HOME
The Info List - James McHenry





Westminster Hall and Burying Ground we222 I. wq. 1 .q

Political party Federalist

Spouse(s) Peggy Caldwell

Signature

James McHenry
James McHenry
(November 16, 1753 – May 3, 1816) was an Irish-American military surgeon and statesman. McHenry was a signer of the United States Constitution
United States Constitution
from Maryland
Maryland
and the namesake of Fort McHenry. He was a delegate to the Continental Congress
Continental Congress
from Maryland, and the third United States Secretary of War
United States Secretary of War
(1796–1800), under the first and second presidents, George Washington
George Washington
(administration: 1789–1797) and John Adams
John Adams
(administration: 1797–1801). He married his wife, Peggy Caldwell, on January 8, 1784.

Contents

1 Early life and education 2 Medical career 3 Political career 4 Later life 5 Legacy and honors 6 See also 7 References 8 External links

Early life and education[edit] McHenry was born into a Scots-Irish family in Ballymena, County Antrim, Ireland in 1753. Alarmed that he became sick from excessive studying, his family in 1771 sent him at 17 to North America to recuperate. Recent scholarship suggests that the family may have also sent him to the colonies as an "advanced scout" to see if the entire family would wish to relocate, which they did a year later. Upon arrival, McHenry lived with a family friend in Philadelphia before deciding to finish his preparatory education at Newark Academy. Returning to Philadelphia, McHenry then apprenticed under Benjamin Rush and became a physician.[1][2] Medical career[edit] McHenry practiced medicine and became a surgeon. McHenry served as a skilled and dedicated surgeon during the American Revolutionary War. On August 10, 1776 he was appointed surgeon at the age of 23 of the Fifth Pennsylvania
Pennsylvania
Battalion stationed at Fort Washington (New York). He was taken prisoner the following November when the fort was taken by Sir William Howe. While there, he observed that prisoners were given very poor medical attention and initiated reports to that effect, to no avail.[1] He was paroled in January 1777, and released from parole in March 1778. Having sufficiently impressed George Washington, he was appointed aide as secretary to the commander-in-chief in May 1779. McHenry was present at the Battle of Monmouth. In August 1780 he was transferred to major-general Lafayette's staff, where he remained until he retired from the army in the autumn of 1781.[1][3] Political career[edit]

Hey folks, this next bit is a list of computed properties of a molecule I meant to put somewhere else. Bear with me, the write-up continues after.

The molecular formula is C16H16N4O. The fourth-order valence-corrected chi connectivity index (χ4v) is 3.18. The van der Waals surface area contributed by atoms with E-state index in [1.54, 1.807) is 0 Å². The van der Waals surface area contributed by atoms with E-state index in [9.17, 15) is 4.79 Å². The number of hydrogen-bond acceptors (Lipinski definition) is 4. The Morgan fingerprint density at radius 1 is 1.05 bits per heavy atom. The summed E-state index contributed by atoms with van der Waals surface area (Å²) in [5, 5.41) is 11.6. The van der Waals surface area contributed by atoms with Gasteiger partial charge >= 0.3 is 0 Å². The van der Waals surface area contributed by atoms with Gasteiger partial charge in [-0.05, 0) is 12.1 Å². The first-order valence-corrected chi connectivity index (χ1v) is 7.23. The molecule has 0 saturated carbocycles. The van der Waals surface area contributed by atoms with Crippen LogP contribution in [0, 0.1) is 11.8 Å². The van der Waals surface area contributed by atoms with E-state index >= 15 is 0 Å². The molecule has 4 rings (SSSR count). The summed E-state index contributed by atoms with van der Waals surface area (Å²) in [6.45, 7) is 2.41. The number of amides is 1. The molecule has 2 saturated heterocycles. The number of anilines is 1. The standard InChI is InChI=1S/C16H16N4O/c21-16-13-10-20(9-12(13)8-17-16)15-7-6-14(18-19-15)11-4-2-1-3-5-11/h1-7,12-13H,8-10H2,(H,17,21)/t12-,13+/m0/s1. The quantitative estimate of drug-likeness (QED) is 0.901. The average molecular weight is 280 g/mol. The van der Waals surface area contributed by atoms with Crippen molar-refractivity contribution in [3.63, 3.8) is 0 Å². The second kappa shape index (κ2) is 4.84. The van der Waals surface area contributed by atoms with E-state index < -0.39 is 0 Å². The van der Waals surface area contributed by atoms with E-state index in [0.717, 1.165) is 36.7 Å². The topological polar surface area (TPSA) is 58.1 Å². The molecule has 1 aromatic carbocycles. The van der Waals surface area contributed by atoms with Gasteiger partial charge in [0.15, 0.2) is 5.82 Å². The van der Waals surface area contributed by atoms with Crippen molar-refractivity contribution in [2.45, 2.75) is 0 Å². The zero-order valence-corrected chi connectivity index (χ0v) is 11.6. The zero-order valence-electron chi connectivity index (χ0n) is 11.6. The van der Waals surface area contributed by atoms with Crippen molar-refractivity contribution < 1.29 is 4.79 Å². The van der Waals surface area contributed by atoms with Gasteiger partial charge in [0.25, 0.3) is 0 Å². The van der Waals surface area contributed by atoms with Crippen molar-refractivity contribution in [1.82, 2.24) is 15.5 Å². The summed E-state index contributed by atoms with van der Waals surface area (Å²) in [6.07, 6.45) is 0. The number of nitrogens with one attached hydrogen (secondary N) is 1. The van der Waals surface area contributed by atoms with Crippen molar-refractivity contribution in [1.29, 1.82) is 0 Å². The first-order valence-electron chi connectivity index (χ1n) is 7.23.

Letter from James Mchenry to Israel Shreve, 1779

Following the war, McHenry was one of three physicians (others were Hugh Williamson
Hugh Williamson
and James McClurg) who participated in the Constitutional Convention to create the new Constitution of the United States.[1] He was elected by the legislature to the Maryland
Maryland
Senate on September 17, 1781 and as delegate to congress by the Maryland
Maryland
legislature on December 2, 1784. After a controversial campaign, he was elected to the Maryland
Maryland
House of Delegates on October 10, 1788. Two years later he retired from public life and spent a year actively engaged in mercantile business. On November 15, 1791 he accepted a second term in the Maryland
Maryland
Senate and served five years.[1] Washington had lots and lots of difficulties with his second administration, as his cabinet officers Hamilton and General Knox resigned. In addition, he had a vacancy after appointing Timothy Pickering
Timothy Pickering
to the State Department. After a few of Washington's preferred choices declined the position, the name of his friend, McHenry, surfaced.[1] Washington appointed McHenry Secretary of War
Secretary of War
in 1796 and immediately assigned him the task of facilitating the transition of Western military posts from Great Britain's control to that of the United States, under the terms of the Jay Treaty. McHenry advised the Senate committee against reducing military forces. He was instrumental in reorganizing the United States Army
United States Army
into one of four regiments of infantry, a troop of dragoons, and a battery of artillery.[1] He is credited with establishing the United States Department of the Navy, based on his recommendation that the "War Department should be assisted by a commissioner of marine." on March 8, 1798.[1] During President John Adams's administration (1797–1801), he also appointed McHenry as his Secretary of War, as he had decided to keep the newly established institution of the presidential cabinet intact. There was no precedent to follow in the new constitutional government. Adams gradually found that three members of the cabinet repeatedly opposed him; McHenry, Pickering (the Secretary of State), and Oliver Wolcott, Jr. (the Secretary of the Treasury). They appeared to listen more to Alexander Hamilton